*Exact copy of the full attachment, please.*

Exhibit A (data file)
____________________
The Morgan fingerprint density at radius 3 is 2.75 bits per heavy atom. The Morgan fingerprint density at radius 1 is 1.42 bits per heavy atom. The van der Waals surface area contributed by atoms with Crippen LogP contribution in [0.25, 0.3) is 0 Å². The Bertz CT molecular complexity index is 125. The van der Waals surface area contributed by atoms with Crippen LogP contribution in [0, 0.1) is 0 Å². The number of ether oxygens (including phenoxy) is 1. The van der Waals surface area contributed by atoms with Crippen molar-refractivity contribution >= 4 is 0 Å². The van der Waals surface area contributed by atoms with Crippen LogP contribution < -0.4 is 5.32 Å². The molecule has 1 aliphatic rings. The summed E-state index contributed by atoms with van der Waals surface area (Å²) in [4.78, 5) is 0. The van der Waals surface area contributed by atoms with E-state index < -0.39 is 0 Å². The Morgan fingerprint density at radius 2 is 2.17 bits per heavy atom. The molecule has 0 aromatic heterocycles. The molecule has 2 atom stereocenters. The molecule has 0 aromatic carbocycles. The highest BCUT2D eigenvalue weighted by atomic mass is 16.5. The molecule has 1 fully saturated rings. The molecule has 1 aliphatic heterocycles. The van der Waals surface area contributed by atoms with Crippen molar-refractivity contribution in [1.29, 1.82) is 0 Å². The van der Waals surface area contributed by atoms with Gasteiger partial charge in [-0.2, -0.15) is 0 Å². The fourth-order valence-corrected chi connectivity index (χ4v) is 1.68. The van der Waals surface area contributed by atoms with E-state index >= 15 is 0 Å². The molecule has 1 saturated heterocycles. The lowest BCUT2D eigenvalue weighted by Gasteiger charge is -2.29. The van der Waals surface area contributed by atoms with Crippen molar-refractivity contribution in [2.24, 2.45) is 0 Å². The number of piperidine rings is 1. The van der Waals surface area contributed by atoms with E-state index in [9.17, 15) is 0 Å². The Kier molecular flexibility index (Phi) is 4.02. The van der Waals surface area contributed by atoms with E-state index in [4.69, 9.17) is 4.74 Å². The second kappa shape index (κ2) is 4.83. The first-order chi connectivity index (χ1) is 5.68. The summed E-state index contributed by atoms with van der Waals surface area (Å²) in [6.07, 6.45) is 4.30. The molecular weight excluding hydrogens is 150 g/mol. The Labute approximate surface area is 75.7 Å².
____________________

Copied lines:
The Morgan fingerprint density at radius 3 is 2.75 bits per heavy atom. The Morgan fingerprint density at radius 1 is 1.42 bits per heavy atom. The van der Waals surface area contributed by atoms with Crippen LogP contribution in [0.25, 0.3) is 0 Å². The Bertz CT molecular complexity index is 125. The van der Waals surface area contributed by atoms with Crippen LogP contribution in [0, 0.1) is 0 Å². The number of ether oxygens (including phenoxy) is 1. The van der Waals surface area contributed by atoms with Crippen molar-refractivity contribution >= 4 is 0 Å². The van der Waals surface area contributed by atoms with Crippen LogP contribution < -0.4 is 5.32 Å². The molecule has 1 aliphatic rings. The summed E-state index contributed by atoms with van der Waals surface area (Å²) in [4.78, 5) is 0. The van der Waals surface area contributed by atoms with E-state index < -0.39 is 0 Å². The Morgan fingerprint density at radius 2 is 2.17 bits per heavy atom. The molecule has 0 aromatic heterocycles. The molecule has 2 atom stereocenters. The molecule has 0 aromatic carbocycles. The highest BCUT2D eigenvalue weighted by atomic mass is 16.5. The molecule has 1 fully saturated rings. The molecule has 1 aliphatic heterocycles. The van der Waals surface area contributed by atoms with Crippen molar-refractivity contribution in [1.29, 1.82) is 0 Å². The van der Waals surface area contributed by atoms with Gasteiger partial charge in [-0.2, -0.15) is 0 Å². The fourth-order valence-corrected chi connectivity index (χ4v) is 1.68. The van der Waals surface area contributed by atoms with E-state index >= 15 is 0 Å². The molecule has 1 saturated heterocycles. The lowest BCUT2D eigenvalue weighted by Gasteiger charge is -2.29. The van der Waals surface area contributed by atoms with Crippen molar-refractivity contribution in [2.24, 2.45) is 0 Å². The number of piperidine rings is 1. The van der Waals surface area contributed by atoms with E-state index in [9.17, 15) is 0 Å². The Kier molecular flexibility index (Phi) is 4.02. The van der Waals surface area contributed by atoms with E-state index in [4.69, 9.17) is 4.74 Å². The second kappa shape index (κ2) is 4.83. The first-order chi connectivity index (χ1) is 5.68. The summed E-state index contributed by atoms with van der Waals surface area (Å²) in [6.07, 6.45) is 4.30. The molecular weight excluding hydrogens is 150 g/mol. The Labute approximate surface area is 75.7 Å².